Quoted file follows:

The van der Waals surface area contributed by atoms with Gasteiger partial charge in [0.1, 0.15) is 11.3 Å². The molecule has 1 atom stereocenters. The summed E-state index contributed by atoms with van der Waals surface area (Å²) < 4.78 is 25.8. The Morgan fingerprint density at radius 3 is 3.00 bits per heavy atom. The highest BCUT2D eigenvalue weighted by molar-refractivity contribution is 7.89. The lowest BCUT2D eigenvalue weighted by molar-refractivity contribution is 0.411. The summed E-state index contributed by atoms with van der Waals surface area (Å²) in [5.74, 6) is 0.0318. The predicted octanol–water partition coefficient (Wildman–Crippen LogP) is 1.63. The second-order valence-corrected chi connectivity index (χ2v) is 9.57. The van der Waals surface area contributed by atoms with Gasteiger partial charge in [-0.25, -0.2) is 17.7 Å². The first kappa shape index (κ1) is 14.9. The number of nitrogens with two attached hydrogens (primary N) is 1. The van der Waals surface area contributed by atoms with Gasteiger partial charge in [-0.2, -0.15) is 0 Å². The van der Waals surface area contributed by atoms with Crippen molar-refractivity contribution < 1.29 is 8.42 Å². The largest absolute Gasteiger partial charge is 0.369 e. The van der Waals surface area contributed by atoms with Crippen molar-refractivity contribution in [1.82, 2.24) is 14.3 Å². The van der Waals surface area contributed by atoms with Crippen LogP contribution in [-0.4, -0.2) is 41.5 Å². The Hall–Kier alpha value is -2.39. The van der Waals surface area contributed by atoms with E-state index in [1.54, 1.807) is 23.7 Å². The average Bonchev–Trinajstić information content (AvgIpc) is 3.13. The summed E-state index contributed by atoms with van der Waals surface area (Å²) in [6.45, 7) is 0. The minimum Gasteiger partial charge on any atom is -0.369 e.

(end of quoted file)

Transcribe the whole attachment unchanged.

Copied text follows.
The van der Waals surface area contributed by atoms with Gasteiger partial charge in [0.1, 0.15) is 11.3 Å². The molecule has 1 atom stereocenters. The summed E-state index contributed by atoms with van der Waals surface area (Å²) < 4.78 is 25.8. The Morgan fingerprint density at radius 3 is 3.00 bits per heavy atom. The highest BCUT2D eigenvalue weighted by molar-refractivity contribution is 7.89. The lowest BCUT2D eigenvalue weighted by molar-refractivity contribution is 0.411. The summed E-state index contributed by atoms with van der Waals surface area (Å²) in [5.74, 6) is 0.0318. The predicted octanol–water partition coefficient (Wildman–Crippen LogP) is 1.63. The second-order valence-corrected chi connectivity index (χ2v) is 9.57. The van der Waals surface area contributed by atoms with Gasteiger partial charge in [-0.25, -0.2) is 17.7 Å². The first kappa shape index (κ1) is 14.9. The number of nitrogens with two attached hydrogens (primary N) is 1. The van der Waals surface area contributed by atoms with Gasteiger partial charge in [-0.2, -0.15) is 0 Å². The van der Waals surface area contributed by atoms with Crippen molar-refractivity contribution < 1.29 is 8.42 Å². The largest absolute Gasteiger partial charge is 0.369 e. The van der Waals surface area contributed by atoms with Crippen molar-refractivity contribution in [1.82, 2.24) is 14.3 Å². The van der Waals surface area contributed by atoms with Crippen LogP contribution in [-0.4, -0.2) is 41.5 Å². The Hall–Kier alpha value is -2.39. The van der Waals surface area contributed by atoms with E-state index in [1.54, 1.807) is 23.7 Å². The average Bonchev–Trinajstić information content (AvgIpc) is 3.13. The summed E-state index contributed by atoms with van der Waals surface area (Å²) in [6.45, 7) is 0. The minimum Gasteiger partial charge on any atom is -0.369 e.